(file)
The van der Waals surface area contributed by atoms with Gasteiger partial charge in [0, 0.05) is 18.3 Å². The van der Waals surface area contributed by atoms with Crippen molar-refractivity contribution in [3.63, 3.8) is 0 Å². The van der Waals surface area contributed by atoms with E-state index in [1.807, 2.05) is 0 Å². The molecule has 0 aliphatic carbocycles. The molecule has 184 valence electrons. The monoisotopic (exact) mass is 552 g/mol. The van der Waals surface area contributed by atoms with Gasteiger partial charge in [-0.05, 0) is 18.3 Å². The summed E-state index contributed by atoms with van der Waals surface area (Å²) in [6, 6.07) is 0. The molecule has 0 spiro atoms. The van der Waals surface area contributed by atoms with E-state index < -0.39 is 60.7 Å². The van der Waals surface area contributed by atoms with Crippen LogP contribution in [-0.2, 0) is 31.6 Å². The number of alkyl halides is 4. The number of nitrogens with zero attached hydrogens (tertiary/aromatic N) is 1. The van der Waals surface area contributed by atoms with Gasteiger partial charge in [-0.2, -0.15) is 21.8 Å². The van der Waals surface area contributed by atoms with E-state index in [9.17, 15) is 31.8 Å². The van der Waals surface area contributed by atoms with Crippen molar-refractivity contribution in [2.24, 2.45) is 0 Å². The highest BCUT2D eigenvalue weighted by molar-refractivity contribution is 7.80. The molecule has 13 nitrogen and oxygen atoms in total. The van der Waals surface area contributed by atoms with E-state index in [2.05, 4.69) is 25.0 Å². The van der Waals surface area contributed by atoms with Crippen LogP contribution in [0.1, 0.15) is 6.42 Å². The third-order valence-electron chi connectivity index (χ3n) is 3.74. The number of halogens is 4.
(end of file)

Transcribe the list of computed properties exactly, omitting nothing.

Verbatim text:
The van der Waals surface area contributed by atoms with Gasteiger partial charge in [0, 0.05) is 18.3 Å². The van der Waals surface area contributed by atoms with Crippen molar-refractivity contribution in [3.63, 3.8) is 0 Å². The van der Waals surface area contributed by atoms with E-state index in [1.807, 2.05) is 0 Å². The molecule has 0 aliphatic carbocycles. The molecule has 184 valence electrons. The monoisotopic (exact) mass is 552 g/mol. The van der Waals surface area contributed by atoms with Gasteiger partial charge in [-0.05, 0) is 18.3 Å². The summed E-state index contributed by atoms with van der Waals surface area (Å²) in [6, 6.07) is 0. The molecule has 0 spiro atoms. The van der Waals surface area contributed by atoms with E-state index < -0.39 is 60.7 Å². The van der Waals surface area contributed by atoms with Crippen LogP contribution in [-0.2, 0) is 31.6 Å². The number of alkyl halides is 4. The number of nitrogens with zero attached hydrogens (tertiary/aromatic N) is 1. The van der Waals surface area contributed by atoms with Gasteiger partial charge in [-0.2, -0.15) is 21.8 Å². The van der Waals surface area contributed by atoms with E-state index in [9.17, 15) is 31.8 Å². The van der Waals surface area contributed by atoms with Crippen molar-refractivity contribution in [2.24, 2.45) is 0 Å². The highest BCUT2D eigenvalue weighted by molar-refractivity contribution is 7.80. The molecule has 13 nitrogen and oxygen atoms in total. The van der Waals surface area contributed by atoms with E-state index in [2.05, 4.69) is 25.0 Å². The van der Waals surface area contributed by atoms with Crippen LogP contribution in [0.1, 0.15) is 6.42 Å². The third-order valence-electron chi connectivity index (χ3n) is 3.74. The number of halogens is 4.